Table 1

Themes and codes emerging from data

The absence of a surveillance policy framework and poor governance leads to an ill-defined disease surveillance system
  • Lack of provincial policy on infectious disease surveillance

  • Lack of laws

  • Lack of surveillance standards

  • Lack of resource planning leading to dysfunctional digital information systems

  • Lack of planning to ensure integrated surveillance of infectious diseases

Fragmentation in the healthcare system is a hindrance to a uniform reporting system
  • Poor coordination between health system stakeholders

  • Lack of integration between different levels of health facilities

  • Lack of defined reporting lines for surveillance data

  • Different organisations managing various levels of health facilities in the district

Inadequate resources translate to poor disease surveillance
  • Inadequate provision of facilities and equipment

  • Lack of dedicated human resource for surveillance

  • Lack of financial support

  • Lack of dedicated line item for surveillance in provincial/district budget

In the current system surveillance is predominantly passive
  • Hospital-based surveillance

  • Surveillance data collected from patients presenting to hospitals

  • Lack of human resource to conduct surveillance in communities

  • Low level of surveillance activities outside hospitals

Paper-based reporting is a key determinant of delayed disease reporting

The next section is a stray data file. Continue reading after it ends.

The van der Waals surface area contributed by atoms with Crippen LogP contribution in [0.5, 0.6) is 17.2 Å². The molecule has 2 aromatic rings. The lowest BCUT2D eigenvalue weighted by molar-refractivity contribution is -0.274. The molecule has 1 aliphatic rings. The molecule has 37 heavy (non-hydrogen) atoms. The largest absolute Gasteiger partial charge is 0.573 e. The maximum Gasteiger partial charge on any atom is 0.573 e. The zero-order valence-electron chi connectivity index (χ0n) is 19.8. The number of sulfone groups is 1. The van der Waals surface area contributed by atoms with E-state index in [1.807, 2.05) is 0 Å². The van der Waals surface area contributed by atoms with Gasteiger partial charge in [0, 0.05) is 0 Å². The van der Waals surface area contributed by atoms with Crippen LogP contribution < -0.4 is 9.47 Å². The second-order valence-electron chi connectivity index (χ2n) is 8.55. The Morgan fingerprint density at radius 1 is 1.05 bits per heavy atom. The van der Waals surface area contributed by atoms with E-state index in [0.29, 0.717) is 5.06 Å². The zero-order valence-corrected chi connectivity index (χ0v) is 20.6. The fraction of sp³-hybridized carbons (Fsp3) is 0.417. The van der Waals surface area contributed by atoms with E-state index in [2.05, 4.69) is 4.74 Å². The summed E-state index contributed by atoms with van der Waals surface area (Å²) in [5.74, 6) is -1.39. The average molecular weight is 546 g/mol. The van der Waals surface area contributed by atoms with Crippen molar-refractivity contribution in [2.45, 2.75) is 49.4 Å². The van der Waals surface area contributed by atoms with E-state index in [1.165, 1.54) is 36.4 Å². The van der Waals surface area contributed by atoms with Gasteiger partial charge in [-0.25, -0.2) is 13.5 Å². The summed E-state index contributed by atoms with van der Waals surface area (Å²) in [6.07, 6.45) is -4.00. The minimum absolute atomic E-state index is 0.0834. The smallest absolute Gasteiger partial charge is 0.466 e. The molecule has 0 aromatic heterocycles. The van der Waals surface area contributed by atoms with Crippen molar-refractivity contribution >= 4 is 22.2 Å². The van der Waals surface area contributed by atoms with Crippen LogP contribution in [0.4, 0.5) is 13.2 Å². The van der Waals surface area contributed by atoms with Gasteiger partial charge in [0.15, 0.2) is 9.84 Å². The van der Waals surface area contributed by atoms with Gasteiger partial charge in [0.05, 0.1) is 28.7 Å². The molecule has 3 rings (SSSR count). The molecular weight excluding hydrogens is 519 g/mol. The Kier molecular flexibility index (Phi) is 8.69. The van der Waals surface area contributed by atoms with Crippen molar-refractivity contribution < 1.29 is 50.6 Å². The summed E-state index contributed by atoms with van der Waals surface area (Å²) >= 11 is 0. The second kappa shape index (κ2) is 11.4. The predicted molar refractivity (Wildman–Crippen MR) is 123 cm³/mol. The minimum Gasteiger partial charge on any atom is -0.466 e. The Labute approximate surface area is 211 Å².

• Surveillance data compiled on hard copies

  • Hard copies are delivered from health facilities to the district health office

  • No dedicated human resource to transfer health facility reports to the district health office

Surveillance data are underutilised for evidence-based decision making
  • Monthly report submission by health facilities to the district health office is mandatory

  • No feedback was provided from the district health office to facilities on submitted reports

  • Submitted reports are not reviewed for data errors

  • No one from the district or provincial makes monitoring visits to check the fidelity of reported data

Lack of laboratory testing capacity takes a toll on disease surveillance
  • There is no laboratory capable of conducting tests for diseases under surveillance

  • Samples are sent to a regional laboratory for testing

The lack of integration of the private sector in disease surveillance is a major gap
  • At the provincial or district level, no measures are taken to bring surveillance data from the private health sector into the mainstream

  • The private health sector does not report surveillance data to the district health office or provincial health department except in case of COVID-19